Boston’s Cantina Italiana, damn you’re old.

Boston's Cantina Italiana
Cantina Italiana; like a beacon in the night. Fuggedaboudit.

Boston’s Cantina Italiana

Welcome back captive readers to the Pot & Pan Handler’s scurrilous blog. Today we put on cologne soaked gold chains and head to Cantina Italiana in Boston’s little Italy, mundanely called the North End. That’s where we defied reason and somehow found seats at Cantina Italiana’s bar with no reservations on a Friday night. Two hours later we left full of passable wine, good beer and great food, it was a good night.  Come along culinary ninjas we’re going back and bringing you with us.

Harbor day

Our day started on the waterfront, a nightmare flurry of travel related snafu’s that eventually led to us walking to the South Station where we found much needed respite in the form of alcohol.

Tavita's Michelada
Mmmicheladaaa. Bloody Mary w/a Mexican accent.

One of the better michelada’s we’ve ever had and an always satiating beer in the restaurant Tavitas. After imbibing in a heightened state of contentment we took a liquored up stroll along the harbor walk. Eventually our meanderings took us to Boston’s north end. The exceptional weather had turned the entirety of little Italy into a bottleneck of tourists and locals alike. The distinct New English accents make massholes hard to hide especially when they are in earshot.

Boston's harbor walk
This sculpture captures the essence of the Big Book of British Smiles.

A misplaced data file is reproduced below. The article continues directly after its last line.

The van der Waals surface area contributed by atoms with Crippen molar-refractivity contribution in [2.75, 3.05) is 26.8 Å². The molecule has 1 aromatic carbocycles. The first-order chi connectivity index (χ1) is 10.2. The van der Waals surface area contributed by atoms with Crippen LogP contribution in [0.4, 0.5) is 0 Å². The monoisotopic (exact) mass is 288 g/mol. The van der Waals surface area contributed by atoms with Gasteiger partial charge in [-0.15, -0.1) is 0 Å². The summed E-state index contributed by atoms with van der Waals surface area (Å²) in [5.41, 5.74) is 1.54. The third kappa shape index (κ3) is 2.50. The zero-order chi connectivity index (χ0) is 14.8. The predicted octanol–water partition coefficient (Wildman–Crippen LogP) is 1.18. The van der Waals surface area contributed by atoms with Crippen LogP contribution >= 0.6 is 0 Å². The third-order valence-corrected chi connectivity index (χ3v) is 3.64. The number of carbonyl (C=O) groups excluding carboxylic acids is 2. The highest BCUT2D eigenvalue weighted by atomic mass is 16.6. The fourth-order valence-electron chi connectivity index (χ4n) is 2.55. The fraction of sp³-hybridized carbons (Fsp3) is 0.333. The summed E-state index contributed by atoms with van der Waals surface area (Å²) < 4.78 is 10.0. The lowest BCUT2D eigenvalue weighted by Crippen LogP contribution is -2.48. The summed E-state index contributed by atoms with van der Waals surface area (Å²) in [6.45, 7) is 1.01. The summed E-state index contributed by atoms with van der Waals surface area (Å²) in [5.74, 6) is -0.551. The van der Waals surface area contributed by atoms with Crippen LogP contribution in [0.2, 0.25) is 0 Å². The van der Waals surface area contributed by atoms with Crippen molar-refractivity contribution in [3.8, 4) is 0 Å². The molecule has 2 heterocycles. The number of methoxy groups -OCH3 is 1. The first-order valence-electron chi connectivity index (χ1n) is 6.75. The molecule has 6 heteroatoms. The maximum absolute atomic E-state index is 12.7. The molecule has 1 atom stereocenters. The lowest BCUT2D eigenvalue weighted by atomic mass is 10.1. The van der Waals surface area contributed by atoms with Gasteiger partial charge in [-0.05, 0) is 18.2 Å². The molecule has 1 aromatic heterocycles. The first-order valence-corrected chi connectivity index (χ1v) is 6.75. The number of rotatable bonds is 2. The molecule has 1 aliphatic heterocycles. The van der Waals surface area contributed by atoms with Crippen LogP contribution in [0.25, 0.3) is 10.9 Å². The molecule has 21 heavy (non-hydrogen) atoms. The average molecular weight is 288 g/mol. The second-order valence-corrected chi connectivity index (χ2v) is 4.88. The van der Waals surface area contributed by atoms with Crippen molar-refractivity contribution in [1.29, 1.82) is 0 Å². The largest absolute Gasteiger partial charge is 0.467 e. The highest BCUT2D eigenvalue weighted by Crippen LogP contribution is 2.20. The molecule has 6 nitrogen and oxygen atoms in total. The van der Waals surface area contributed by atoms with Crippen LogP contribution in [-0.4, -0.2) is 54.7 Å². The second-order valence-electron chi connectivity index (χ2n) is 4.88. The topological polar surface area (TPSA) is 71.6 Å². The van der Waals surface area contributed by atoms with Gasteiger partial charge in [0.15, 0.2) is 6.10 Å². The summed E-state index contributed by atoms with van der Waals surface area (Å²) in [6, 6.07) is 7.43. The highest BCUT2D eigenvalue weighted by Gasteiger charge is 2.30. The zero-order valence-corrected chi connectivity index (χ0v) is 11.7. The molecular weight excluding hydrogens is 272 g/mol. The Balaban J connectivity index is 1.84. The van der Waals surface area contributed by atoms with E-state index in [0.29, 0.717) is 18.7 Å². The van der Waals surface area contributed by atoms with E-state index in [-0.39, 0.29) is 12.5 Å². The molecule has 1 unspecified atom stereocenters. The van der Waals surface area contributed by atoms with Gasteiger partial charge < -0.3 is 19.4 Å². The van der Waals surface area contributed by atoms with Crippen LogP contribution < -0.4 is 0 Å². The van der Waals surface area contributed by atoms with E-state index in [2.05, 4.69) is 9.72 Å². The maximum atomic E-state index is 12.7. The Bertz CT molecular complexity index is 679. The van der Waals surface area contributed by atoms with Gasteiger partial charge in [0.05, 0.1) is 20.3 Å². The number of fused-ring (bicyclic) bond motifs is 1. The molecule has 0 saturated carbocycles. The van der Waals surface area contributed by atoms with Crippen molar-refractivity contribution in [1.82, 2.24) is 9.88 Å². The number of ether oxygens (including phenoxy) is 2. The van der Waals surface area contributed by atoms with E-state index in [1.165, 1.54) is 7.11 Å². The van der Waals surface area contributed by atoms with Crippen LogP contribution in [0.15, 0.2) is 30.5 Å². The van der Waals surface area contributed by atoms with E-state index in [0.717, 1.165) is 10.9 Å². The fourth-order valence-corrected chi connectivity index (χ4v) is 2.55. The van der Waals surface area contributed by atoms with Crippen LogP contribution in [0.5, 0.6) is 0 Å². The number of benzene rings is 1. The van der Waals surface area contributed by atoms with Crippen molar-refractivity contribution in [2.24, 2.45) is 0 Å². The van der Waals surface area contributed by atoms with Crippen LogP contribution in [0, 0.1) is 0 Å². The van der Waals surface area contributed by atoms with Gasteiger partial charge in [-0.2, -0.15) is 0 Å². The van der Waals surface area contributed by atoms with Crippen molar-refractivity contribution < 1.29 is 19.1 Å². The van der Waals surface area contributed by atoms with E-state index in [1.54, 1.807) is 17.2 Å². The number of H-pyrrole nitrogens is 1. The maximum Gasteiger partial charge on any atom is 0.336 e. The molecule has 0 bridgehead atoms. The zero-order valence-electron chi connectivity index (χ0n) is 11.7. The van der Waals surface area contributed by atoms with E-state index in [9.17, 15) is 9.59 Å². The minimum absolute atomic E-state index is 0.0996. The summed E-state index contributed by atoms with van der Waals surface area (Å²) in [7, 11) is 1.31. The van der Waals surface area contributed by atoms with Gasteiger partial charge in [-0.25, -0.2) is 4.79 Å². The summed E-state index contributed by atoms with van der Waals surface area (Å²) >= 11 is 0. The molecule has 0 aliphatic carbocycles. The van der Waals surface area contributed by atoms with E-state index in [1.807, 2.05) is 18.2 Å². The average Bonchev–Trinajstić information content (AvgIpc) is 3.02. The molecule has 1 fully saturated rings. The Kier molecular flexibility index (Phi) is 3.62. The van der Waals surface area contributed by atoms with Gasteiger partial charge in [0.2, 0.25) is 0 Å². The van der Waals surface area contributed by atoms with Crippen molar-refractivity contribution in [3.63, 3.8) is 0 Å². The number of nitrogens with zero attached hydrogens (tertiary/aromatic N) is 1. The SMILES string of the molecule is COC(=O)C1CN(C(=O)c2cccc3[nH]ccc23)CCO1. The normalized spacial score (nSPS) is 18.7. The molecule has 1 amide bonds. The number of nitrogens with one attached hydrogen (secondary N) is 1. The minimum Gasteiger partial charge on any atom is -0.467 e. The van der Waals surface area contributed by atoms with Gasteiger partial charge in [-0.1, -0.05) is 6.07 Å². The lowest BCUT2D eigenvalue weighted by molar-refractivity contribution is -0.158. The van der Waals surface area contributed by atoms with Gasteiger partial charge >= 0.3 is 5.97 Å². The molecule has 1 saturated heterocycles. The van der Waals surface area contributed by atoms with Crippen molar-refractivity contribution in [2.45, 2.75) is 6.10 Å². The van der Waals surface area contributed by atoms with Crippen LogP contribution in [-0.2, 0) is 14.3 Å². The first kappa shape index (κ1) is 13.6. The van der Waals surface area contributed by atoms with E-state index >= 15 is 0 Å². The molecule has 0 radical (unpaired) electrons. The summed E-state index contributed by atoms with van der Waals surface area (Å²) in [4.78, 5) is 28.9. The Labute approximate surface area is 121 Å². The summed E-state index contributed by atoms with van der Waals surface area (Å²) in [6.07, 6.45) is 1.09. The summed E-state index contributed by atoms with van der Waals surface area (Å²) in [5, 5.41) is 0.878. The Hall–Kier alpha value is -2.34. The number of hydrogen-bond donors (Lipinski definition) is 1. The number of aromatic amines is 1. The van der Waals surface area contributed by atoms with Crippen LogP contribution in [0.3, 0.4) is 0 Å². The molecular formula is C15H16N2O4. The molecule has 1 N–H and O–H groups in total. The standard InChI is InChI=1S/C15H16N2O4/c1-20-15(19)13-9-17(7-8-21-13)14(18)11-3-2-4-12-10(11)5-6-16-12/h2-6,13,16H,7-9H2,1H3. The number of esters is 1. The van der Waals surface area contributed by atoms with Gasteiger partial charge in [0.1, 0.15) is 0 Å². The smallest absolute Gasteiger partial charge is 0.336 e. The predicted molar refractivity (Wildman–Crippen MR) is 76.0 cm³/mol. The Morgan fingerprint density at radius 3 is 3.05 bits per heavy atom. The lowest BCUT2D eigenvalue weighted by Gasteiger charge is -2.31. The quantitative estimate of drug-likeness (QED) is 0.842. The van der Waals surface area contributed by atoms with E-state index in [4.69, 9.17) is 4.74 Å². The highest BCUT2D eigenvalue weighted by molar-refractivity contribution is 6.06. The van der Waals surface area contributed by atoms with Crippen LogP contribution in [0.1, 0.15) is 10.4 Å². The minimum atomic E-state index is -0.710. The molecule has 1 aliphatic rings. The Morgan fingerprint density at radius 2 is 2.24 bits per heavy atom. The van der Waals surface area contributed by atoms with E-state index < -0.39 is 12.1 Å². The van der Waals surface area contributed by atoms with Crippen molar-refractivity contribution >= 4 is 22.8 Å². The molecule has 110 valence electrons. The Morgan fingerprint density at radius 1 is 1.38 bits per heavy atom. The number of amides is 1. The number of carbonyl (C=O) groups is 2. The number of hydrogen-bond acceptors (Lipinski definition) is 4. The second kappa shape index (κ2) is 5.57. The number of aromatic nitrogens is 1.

Lines are everywhere it’s like Scarface’s desk. We’ve been to Strega before, but unless we wanted to get seated at about 5 pm the next day, we had to look elsewhere. We walked, if meandering around throngs of people at the speed of slugs in a theme park, is your idea of walking. As we walk by the unassuming Cocina Italiana a small miracle happened. Two people finished up their dinner and left the bar, leaving just enough room for us to sit down and procure menus. So that’s what we did.

Boston's Harbor Walk
Harbor your boat? No thanks, I’ll stick to harboring grudges.

 Yelp I think I need somebody

One look at Cantina Italiana’s yelp page and you’ll find hordes of people complaining that Cantina Italiana isn’t a trendy hipster, ultra-modern product of marketing to yuppie millennials. Or you’ll find people grumpily grouching that Cantina Italiana isn’t an authentic Italian restaurant, using only imported ingredients from Milan or procured from the inner depths of Mt. Vesuvius.  These bitchy fucks don’t even deserve yelp accounts. Take it from us, we’ve got a food blog and they don’t just give those away.